Wednesday, 7 September 2011

Earth quake - in Delhi

A medium strength earthquake shook Delhi, India Wednesday night, sending people running out of highrises, but luckily caused only minor damage. 
(Photo: Creative Commons)
A map of India, showing the capital of Delhi, where two tragic events occurred on Wednesday.

The 11:30 p.m. quake followed a bomb blast earlier in the day that killed 11 and injured dozens more outside the Delhi High Court.

After initial reports put the tremor as high as magnitude 6.6 on the Richter scale, the Indian Meteorological Department confirmed that the quake reached a magnitude of 4.2, significant, but about 100 times less severe than originally thought.

Delhi is considered to be in Zone 4 of the Earthquake Hazard Map of India, and is therefore designated as being in the High Damage Risk Zone. There hasn't been a significant earthquake in the city's recent history, although it has experienced minor vibrations from quakes elsewhere in the country and in Pakistan.    

Interestingly, The Hindustan Times reported earlier on Wednesday that "Delhi is among thirty important cities in the country that fall into high risk seismic zone."

Before the quake, India's Minister of State for Home Affairs Mullappally Ramachandran gave a report on the areas most prone to potential tremors, listing Srinagar as the city with the highest risk. More than 50 percent of India is listed in Zone 5, meaning that those areas lie in the Very High Damage Risk Zone.

The deadliest Indian earthquake in recent years occurred in 2001 in Gujarat. More than 20,000 people were killed and almost 10 times as many were injured. Around 20 people died in Pakistan, which is about 600 miles away. The quake had a 7.7 magnitude.

There have been a number of earthquakes around the globe in recent weeks. Preceding the Delhi event by a day was a 6.6 magnitude quake on the Indonesia island of Sumatra, in the Indian Ocean.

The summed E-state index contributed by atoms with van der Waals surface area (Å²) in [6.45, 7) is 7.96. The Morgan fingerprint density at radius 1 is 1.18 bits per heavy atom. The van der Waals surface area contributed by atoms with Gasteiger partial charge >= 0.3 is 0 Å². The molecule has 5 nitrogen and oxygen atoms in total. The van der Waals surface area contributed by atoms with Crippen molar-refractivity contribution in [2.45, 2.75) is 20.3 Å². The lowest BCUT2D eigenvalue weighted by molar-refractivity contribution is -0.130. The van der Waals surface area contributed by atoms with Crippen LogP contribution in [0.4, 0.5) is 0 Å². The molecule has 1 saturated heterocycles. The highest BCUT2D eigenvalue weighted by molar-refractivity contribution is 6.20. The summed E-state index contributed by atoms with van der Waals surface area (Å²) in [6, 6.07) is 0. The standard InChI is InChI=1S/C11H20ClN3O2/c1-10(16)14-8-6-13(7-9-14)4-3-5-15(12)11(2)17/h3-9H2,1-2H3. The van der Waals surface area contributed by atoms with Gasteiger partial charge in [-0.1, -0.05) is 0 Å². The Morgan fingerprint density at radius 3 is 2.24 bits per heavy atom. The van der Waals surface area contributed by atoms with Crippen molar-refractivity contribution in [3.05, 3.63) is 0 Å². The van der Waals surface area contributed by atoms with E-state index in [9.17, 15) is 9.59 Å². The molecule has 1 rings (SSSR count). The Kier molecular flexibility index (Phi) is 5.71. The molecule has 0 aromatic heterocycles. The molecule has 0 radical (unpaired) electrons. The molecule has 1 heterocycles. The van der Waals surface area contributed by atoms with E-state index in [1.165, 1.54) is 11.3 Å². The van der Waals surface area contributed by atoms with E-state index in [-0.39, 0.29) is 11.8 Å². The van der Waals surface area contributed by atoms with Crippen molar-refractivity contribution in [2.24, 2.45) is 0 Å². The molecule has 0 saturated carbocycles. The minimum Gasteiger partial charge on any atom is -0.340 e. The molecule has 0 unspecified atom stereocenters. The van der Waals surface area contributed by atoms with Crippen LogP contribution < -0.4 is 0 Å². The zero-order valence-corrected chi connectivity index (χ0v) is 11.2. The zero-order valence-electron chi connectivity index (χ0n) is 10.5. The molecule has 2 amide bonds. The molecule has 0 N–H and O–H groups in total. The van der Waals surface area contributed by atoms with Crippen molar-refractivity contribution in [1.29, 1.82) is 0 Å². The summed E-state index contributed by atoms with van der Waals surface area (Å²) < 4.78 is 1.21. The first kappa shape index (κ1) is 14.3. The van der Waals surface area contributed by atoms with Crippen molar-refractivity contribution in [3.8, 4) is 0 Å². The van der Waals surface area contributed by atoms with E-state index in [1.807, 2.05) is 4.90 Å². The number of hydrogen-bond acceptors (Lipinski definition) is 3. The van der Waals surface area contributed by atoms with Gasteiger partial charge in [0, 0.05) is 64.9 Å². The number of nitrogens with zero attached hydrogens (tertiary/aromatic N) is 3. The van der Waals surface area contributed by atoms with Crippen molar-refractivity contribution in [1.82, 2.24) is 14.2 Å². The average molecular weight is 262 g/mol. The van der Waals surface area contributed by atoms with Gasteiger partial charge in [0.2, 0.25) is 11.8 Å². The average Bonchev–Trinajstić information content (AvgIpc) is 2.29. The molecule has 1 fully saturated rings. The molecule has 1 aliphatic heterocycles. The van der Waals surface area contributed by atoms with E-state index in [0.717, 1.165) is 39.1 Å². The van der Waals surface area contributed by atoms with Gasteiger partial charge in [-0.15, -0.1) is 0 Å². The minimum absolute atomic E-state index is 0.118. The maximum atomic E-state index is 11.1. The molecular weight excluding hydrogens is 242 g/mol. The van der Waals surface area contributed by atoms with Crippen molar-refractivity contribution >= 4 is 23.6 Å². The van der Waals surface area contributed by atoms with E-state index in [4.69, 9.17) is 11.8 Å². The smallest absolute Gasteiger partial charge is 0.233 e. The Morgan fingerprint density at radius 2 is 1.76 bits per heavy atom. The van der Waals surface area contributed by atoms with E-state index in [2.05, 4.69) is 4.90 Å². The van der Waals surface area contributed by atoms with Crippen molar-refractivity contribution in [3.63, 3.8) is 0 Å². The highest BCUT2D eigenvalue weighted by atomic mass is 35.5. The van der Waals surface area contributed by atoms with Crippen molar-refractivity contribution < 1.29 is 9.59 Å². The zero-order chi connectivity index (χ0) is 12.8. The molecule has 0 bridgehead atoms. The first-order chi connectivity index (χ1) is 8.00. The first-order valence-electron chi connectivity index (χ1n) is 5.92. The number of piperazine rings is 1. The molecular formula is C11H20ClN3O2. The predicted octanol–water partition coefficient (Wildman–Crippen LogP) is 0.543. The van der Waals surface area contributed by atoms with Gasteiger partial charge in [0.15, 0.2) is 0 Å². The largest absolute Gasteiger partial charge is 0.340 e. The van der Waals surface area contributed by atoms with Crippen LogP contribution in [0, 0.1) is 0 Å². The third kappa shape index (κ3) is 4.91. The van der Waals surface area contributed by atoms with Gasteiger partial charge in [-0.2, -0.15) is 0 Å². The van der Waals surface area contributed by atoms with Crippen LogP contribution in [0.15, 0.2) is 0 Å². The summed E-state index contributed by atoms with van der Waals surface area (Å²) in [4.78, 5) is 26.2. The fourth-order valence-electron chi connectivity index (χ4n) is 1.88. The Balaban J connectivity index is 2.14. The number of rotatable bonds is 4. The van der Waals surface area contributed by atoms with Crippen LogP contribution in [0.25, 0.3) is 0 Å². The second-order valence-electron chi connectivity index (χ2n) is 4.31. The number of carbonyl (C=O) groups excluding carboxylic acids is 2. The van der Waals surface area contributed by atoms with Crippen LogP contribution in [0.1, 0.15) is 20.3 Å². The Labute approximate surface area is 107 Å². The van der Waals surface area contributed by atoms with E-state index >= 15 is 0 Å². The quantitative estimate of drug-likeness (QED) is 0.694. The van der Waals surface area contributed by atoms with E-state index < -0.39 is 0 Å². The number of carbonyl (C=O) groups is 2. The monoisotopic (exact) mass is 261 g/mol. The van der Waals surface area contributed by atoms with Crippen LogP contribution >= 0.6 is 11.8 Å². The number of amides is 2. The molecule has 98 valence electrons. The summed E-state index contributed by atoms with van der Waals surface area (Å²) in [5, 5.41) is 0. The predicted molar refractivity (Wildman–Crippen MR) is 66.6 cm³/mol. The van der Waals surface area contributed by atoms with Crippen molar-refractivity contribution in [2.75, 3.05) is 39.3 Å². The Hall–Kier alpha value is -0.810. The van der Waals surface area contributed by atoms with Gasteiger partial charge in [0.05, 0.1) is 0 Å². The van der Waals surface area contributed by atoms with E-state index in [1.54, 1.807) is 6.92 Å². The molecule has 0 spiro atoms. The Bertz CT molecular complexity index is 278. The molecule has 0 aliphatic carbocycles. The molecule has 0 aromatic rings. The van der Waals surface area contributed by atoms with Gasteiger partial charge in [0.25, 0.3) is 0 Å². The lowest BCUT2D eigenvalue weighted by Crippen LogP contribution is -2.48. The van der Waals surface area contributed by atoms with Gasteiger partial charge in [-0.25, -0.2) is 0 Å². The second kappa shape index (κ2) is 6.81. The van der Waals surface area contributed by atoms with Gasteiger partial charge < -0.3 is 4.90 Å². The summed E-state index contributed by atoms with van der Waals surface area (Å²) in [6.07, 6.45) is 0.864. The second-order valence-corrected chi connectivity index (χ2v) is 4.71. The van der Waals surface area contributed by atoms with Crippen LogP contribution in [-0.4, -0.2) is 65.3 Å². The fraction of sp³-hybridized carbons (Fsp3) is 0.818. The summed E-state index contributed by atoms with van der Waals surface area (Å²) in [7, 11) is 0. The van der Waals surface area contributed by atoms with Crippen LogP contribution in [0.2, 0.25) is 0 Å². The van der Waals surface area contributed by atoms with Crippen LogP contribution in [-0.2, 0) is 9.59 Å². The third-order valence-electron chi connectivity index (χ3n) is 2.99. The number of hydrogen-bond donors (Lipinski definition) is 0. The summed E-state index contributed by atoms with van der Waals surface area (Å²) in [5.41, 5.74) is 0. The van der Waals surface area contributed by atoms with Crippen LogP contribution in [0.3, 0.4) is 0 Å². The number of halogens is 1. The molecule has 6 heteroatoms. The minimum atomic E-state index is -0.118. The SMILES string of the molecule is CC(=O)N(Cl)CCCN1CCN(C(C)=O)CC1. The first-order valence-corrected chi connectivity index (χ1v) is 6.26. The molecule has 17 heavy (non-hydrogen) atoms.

Two people were killed near the capital of Medan, one a 12-year-old boy lying in bed was crushed by falling debris. The other was a man who died of a heart attack as he fled his home.

The earthquake hit around 1 a.m. local time on the western island, its epicenter about 60 miles southwest of Medan. If it had been closer to the Indian Ocean, a tsunami would have been likely, according to the U.S. Geological Survey.

Many Indonesians still remember the December 2004 quake and following tsunami that killed a quarter million people, most of them in the Aceh province on the northern tip of Sumatra. While no tsunami warning was issued on Tuesday, many people fled from their homes and refused to return for hours.

On average, there have been 4.2 major earthquakes per year in Indonesia since 2000. In April, the country was hit by a 6.7 magnitude quake. There were no reported fatalities. According to the U.S. Geological Survey, the western coast of Sumatra is one of Indonesia's most seismically hazardous areas.

Last Thursday, a 4.2 magnitude earthquake hit Los Angeles. The quake was felt across Los Angeles County, but so far no damage or injuries have been reported.

The prior Tuesday, Virginia was hit by a 5.9 magnitude earthquake that was felt as far north as Toronto and shut down nuclear power plants along the East Coast.


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